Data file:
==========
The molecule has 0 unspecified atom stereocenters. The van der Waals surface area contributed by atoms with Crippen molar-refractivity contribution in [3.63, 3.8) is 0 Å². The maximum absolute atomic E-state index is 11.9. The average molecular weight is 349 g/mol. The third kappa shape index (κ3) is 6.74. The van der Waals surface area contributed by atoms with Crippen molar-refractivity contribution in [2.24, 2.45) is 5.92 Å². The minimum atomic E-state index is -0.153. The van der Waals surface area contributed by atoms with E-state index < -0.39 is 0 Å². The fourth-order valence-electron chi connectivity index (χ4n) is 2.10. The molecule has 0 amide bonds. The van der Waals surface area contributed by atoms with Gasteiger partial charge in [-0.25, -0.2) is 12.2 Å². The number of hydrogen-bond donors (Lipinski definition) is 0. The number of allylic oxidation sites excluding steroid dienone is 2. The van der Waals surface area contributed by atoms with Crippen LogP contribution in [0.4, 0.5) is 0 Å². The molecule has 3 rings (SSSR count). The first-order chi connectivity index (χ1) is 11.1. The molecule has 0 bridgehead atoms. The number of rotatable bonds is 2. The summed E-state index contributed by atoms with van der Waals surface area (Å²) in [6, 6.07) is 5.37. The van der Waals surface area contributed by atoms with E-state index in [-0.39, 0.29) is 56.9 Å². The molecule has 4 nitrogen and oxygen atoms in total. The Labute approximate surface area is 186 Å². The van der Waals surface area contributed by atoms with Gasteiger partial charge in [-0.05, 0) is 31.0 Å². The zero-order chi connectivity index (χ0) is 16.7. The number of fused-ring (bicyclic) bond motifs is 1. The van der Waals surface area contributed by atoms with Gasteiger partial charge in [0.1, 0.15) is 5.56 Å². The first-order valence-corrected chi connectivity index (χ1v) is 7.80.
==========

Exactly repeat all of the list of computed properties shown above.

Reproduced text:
The molecule has 0 unspecified atom stereocenters. The van der Waals surface area contributed by atoms with Crippen molar-refractivity contribution in [3.63, 3.8) is 0 Å². The maximum absolute atomic E-state index is 11.9. The average molecular weight is 349 g/mol. The third kappa shape index (κ3) is 6.74. The van der Waals surface area contributed by atoms with Crippen molar-refractivity contribution in [2.24, 2.45) is 5.92 Å². The minimum atomic E-state index is -0.153. The van der Waals surface area contributed by atoms with E-state index < -0.39 is 0 Å². The fourth-order valence-electron chi connectivity index (χ4n) is 2.10. The molecule has 0 amide bonds. The van der Waals surface area contributed by atoms with Gasteiger partial charge in [-0.25, -0.2) is 12.2 Å². The number of hydrogen-bond donors (Lipinski definition) is 0. The number of allylic oxidation sites excluding steroid dienone is 2. The van der Waals surface area contributed by atoms with Crippen LogP contribution in [0.4, 0.5) is 0 Å². The molecule has 3 rings (SSSR count). The first-order chi connectivity index (χ1) is 11.1. The molecule has 0 bridgehead atoms. The number of rotatable bonds is 2. The summed E-state index contributed by atoms with van der Waals surface area (Å²) in [6, 6.07) is 5.37. The van der Waals surface area contributed by atoms with E-state index in [-0.39, 0.29) is 56.9 Å². The molecule has 4 nitrogen and oxygen atoms in total. The Labute approximate surface area is 186 Å². The van der Waals surface area contributed by atoms with Gasteiger partial charge in [-0.05, 0) is 31.0 Å². The zero-order chi connectivity index (χ0) is 16.7. The number of fused-ring (bicyclic) bond motifs is 1. The van der Waals surface area contributed by atoms with Gasteiger partial charge in [0.1, 0.15) is 5.56 Å². The first-order valence-corrected chi connectivity index (χ1v) is 7.80.